The democratic system posits higher values than we can live up to—not only life and liberty, but the pursuit of happiness for heaven’s sake!  Not to mention equality, justice, and freedom of speech.  And then there are the politicians entrusted with achieving them.  We still laugh, unfortunately, at Mark Twain’s quip, “There is no distinctly American criminal class except Congress.”

A gauge of the success of our system is our willingness to make fun of ourselves and celebrate our failures with the horse laugh.  We hold nothing above ridicule—the law, government, religion, or the President—and we seek redress through satire.

Rather than…

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Introducing: Advertisements on the Site

Tracy Wuster, Managing Editor

Reader, you may have noticed, or you will notice, that “Humor in America” now has a number of advertisements on the sidebar and at the end of certain posts.  These ads are for Powell’s bookstore, an independent bookstore in Portland, OR.  I chose Powell’s because of its ease of integration, its clear policies on advertising, and because I support independent bookstores, in general, and love Powell’s specifically.

Some explanation:  we do not get paid for these ads directly.  The website will earn a 7.5% commission on purchases our readers make through Powell’s after clicking through one of the ads.  So, I encourage you to purchase books through the website to help support “Humor in America.”  We may also be including a small number of other advertisements in non-intrusive places on the website.  Contributors will have the choice of whether ads appear in their posts.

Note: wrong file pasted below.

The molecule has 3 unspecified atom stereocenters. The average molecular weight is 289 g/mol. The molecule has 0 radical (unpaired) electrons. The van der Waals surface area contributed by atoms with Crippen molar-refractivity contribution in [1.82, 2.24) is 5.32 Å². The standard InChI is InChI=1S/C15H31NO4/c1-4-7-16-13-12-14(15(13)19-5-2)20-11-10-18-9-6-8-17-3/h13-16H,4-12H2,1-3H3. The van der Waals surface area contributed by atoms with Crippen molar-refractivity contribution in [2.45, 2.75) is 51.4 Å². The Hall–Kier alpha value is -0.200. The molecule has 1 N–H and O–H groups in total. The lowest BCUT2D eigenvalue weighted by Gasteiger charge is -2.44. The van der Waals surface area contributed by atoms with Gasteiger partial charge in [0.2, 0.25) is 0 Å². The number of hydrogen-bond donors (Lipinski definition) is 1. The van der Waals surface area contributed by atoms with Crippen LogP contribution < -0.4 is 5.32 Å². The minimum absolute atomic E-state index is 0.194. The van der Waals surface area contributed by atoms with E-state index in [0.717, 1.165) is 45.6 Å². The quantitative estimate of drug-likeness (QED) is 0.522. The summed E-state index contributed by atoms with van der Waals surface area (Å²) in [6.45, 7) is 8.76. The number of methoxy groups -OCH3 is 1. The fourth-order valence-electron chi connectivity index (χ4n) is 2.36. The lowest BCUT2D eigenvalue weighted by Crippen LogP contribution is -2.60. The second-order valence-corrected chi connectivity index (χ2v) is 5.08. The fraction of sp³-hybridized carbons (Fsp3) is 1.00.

The aim of these advertisements is to support the website and its continued growth.  Money coming in will be used in the following ways:

1) operating expenses: payment for domain name and other wordpress necessities

2) payment for contributors: a modest payment for contributions (the details are being worked out by the editors and will be publicized when decided)

3) a scholarship for a graduate student working in humor studies (details to be announced)

4) payment to the managing editor: this would be after other expenses, if the website develops beyond an academic endeavor into a part-time job; this decision and option is a few years down the road.

I am not sure how much money will be made via advertising.  For now, the goal is to cover expenses and see how the situation develops. I will be open about the financial aspect of the site.  Please feel free to ask me questions via email.

See below for sample ads from some of our contributors.  Thank you.  Tracy